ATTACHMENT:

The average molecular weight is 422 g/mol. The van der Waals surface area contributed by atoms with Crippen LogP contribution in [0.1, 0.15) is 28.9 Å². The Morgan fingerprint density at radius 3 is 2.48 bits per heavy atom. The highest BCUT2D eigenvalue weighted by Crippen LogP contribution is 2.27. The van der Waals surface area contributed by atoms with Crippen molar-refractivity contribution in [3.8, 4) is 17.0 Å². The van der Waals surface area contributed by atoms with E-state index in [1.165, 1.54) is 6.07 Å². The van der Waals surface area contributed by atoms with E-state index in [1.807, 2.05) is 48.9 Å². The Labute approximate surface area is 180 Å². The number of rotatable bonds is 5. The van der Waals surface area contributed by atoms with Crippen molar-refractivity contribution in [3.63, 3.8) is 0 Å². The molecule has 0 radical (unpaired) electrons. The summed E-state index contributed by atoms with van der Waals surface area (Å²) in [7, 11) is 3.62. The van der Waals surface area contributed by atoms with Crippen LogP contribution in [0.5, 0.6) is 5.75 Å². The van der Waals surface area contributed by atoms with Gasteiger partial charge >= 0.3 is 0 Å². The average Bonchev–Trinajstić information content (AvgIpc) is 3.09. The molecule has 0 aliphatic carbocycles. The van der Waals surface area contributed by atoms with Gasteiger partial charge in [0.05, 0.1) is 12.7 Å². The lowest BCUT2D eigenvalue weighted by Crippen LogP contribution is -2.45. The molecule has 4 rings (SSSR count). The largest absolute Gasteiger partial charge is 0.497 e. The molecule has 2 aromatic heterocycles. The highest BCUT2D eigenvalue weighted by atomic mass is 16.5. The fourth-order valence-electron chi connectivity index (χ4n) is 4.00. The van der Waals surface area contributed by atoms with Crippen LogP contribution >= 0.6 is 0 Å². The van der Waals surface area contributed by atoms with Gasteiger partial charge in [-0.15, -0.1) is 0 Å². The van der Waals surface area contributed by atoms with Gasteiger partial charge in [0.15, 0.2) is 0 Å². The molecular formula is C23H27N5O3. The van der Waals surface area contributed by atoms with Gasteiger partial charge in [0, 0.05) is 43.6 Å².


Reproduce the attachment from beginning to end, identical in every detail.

The average molecular weight is 422 g/mol. The van der Waals surface area contributed by atoms with Crippen LogP contribution in [0.1, 0.15) is 28.9 Å². The Morgan fingerprint density at radius 3 is 2.48 bits per heavy atom. The highest BCUT2D eigenvalue weighted by Crippen LogP contribution is 2.27. The van der Waals surface area contributed by atoms with Crippen molar-refractivity contribution in [3.8, 4) is 17.0 Å². The van der Waals surface area contributed by atoms with E-state index in [1.165, 1.54) is 6.07 Å². The van der Waals surface area contributed by atoms with E-state index in [1.807, 2.05) is 48.9 Å². The Labute approximate surface area is 180 Å². The number of rotatable bonds is 5. The van der Waals surface area contributed by atoms with Crippen molar-refractivity contribution in [3.63, 3.8) is 0 Å². The molecule has 0 radical (unpaired) electrons. The summed E-state index contributed by atoms with van der Waals surface area (Å²) in [7, 11) is 3.62. The van der Waals surface area contributed by atoms with Crippen LogP contribution in [0.5, 0.6) is 5.75 Å². The van der Waals surface area contributed by atoms with Gasteiger partial charge >= 0.3 is 0 Å². The average Bonchev–Trinajstić information content (AvgIpc) is 3.09. The molecule has 0 aliphatic carbocycles. The van der Waals surface area contributed by atoms with Gasteiger partial charge in [0.05, 0.1) is 12.7 Å². The lowest BCUT2D eigenvalue weighted by Crippen LogP contribution is -2.45. The molecule has 4 rings (SSSR count). The largest absolute Gasteiger partial charge is 0.497 e. The molecule has 2 aromatic heterocycles. The highest BCUT2D eigenvalue weighted by atomic mass is 16.5. The fourth-order valence-electron chi connectivity index (χ4n) is 4.00. The van der Waals surface area contributed by atoms with Crippen LogP contribution >= 0.6 is 0 Å². The van der Waals surface area contributed by atoms with Gasteiger partial charge in [-0.15, -0.1) is 0 Å². The van der Waals surface area contributed by atoms with Gasteiger partial charge in [0.15, 0.2) is 0 Å². The molecular formula is C23H27N5O3. The van der Waals surface area contributed by atoms with Gasteiger partial charge in [0, 0.05) is 43.6 Å².